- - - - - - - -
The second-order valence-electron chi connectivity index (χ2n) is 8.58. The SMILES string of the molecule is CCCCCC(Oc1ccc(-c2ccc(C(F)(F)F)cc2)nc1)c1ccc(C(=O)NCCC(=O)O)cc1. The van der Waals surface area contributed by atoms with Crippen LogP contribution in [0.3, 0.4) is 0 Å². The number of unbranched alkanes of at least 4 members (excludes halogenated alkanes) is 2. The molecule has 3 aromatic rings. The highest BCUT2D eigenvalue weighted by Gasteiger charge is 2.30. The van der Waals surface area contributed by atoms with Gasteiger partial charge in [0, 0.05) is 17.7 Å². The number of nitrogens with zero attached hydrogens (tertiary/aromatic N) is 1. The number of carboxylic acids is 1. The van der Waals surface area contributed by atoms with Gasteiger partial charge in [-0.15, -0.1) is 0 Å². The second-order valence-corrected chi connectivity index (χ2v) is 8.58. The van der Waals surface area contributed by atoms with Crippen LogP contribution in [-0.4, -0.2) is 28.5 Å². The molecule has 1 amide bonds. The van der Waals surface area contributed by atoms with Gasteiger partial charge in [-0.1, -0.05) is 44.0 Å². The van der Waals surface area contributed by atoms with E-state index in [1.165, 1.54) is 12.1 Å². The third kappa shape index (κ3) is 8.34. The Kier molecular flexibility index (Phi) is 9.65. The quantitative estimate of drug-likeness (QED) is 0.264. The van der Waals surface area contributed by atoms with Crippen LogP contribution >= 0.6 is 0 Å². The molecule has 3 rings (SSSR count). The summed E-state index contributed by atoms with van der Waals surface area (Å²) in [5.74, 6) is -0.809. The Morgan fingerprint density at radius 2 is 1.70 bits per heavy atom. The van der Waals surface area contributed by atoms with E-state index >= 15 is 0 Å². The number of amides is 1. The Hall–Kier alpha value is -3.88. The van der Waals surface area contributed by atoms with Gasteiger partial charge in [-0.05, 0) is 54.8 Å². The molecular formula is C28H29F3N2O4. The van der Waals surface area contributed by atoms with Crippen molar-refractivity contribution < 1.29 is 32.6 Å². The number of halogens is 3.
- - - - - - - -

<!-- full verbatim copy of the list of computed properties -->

The second-order valence-electron chi connectivity index (χ2n) is 8.58. The SMILES string of the molecule is CCCCCC(Oc1ccc(-c2ccc(C(F)(F)F)cc2)nc1)c1ccc(C(=O)NCCC(=O)O)cc1. The van der Waals surface area contributed by atoms with Crippen LogP contribution in [0.3, 0.4) is 0 Å². The number of unbranched alkanes of at least 4 members (excludes halogenated alkanes) is 2. The molecule has 3 aromatic rings. The highest BCUT2D eigenvalue weighted by Gasteiger charge is 2.30. The van der Waals surface area contributed by atoms with Gasteiger partial charge in [0, 0.05) is 17.7 Å². The number of nitrogens with zero attached hydrogens (tertiary/aromatic N) is 1. The number of carboxylic acids is 1. The van der Waals surface area contributed by atoms with Gasteiger partial charge in [-0.15, -0.1) is 0 Å². The second-order valence-corrected chi connectivity index (χ2v) is 8.58. The van der Waals surface area contributed by atoms with Crippen LogP contribution in [-0.4, -0.2) is 28.5 Å². The molecule has 1 amide bonds. The van der Waals surface area contributed by atoms with Gasteiger partial charge in [-0.1, -0.05) is 44.0 Å². The van der Waals surface area contributed by atoms with E-state index in [1.165, 1.54) is 12.1 Å². The third kappa shape index (κ3) is 8.34. The Kier molecular flexibility index (Phi) is 9.65. The quantitative estimate of drug-likeness (QED) is 0.264. The van der Waals surface area contributed by atoms with Crippen LogP contribution >= 0.6 is 0 Å². The molecule has 3 rings (SSSR count). The summed E-state index contributed by atoms with van der Waals surface area (Å²) in [5.74, 6) is -0.809. The Morgan fingerprint density at radius 2 is 1.70 bits per heavy atom. The van der Waals surface area contributed by atoms with E-state index >= 15 is 0 Å². The number of amides is 1. The Hall–Kier alpha value is -3.88. The van der Waals surface area contributed by atoms with Gasteiger partial charge in [-0.05, 0) is 54.8 Å². The molecular formula is C28H29F3N2O4. The van der Waals surface area contributed by atoms with Crippen molar-refractivity contribution < 1.29 is 32.6 Å². The number of halogens is 3.